After two decades with the company, Stanford graduates and Google founders Larry Page and Sergey Brin are stepping down from their executive positions. To replace them, Google’s chief executive, Sundar Pichai, will head both Google and its parent company, Alphabet.
Since its founding in 1998, Google has quickly grown into one of the world’s most profitable companies, dominating search, digital advertising, and video. And like Steve Jobs and Bill Gates, the founders of Apple and Microsoft, respectively, Page and Brin have become figureheads in the fast-growing technology industry.
The pair’s early work on Google’s search engine changed how the world found information online. Page and Brin were also ahead of their time on their views on company culture. Google was among the first companies to offer employees free shuttle buses to the office. They also encouraged non-management employees to have a stake in the company — something that would become a model for the rest of Silicon Valley.
But in 2015, Page and Brin took lesser roles in the day-to-day operations of the company when they formed Alphabet, a holding company that focuses on newer technology like self-driving cars.
Since Alphabet, Page and Brin have spent more time overseeing a number of other new innovations, while chief executive, Sundar Pichai, ran Google and its enormous search and advertising business. While Alphabet is one of the most valuable companies in the world, recently the internet giant has been riddled with bad press.
The restructuring comes at a time of increased turmoil for Google. The company, known by the motto “don’t be evil,” has been criticized for management crackdown on dissent and opposition.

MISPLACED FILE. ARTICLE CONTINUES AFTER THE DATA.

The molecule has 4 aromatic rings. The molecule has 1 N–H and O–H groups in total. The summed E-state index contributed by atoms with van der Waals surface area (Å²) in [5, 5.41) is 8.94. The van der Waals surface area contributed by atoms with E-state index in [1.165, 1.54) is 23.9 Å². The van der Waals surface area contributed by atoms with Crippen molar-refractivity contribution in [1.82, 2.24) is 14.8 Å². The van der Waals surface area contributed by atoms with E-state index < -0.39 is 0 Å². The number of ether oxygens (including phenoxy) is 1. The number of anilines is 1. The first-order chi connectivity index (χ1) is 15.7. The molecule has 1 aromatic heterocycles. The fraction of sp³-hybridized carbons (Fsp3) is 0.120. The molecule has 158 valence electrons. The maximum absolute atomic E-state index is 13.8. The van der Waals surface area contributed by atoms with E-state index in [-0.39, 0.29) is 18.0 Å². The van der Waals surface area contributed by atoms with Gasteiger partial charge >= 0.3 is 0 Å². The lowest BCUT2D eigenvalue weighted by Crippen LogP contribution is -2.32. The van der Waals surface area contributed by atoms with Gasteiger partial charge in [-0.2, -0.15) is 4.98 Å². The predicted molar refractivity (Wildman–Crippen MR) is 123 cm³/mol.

In November, Google fired four engineers for accessing internal information. However, the workers contest they lost their jobs over their labor-organizing efforts. The four will file a complaint with the National Labor Relations Board. And in 2018, thousands of Google workers around the world staged a walkout to protest sexual harassment and bad behavior by executives.
More recently, regulators in the U.S. and Europe are investigating how dominant Google is in search and advertising. Some are calling for the company to be broken up. There’s little indication that any of this is connected to Page and Brin stepping down, but it shows the company is going through significant changes.
Page and Brin have acknowledged the change. “Since we wrote our first founders’ letter, the company has evolved and matured,” they wrote in a letter on Google’s blog.
Page and Brin will remain directors on the company’s board and Alphabet’s two largest individual shareholders. They retain a majority of the company’s voting shares, which will give them effective control over the board and ensure they maintain a say over the company’s future.
The move confirms Pichai as one of tech’s most powerful people. Now he is the sole executive in charge of a company that has giant businesses in search, advertising, maps, smartphone software, and online video, as well as a variety of other technologies like drone deliveries and internet-beaming balloons.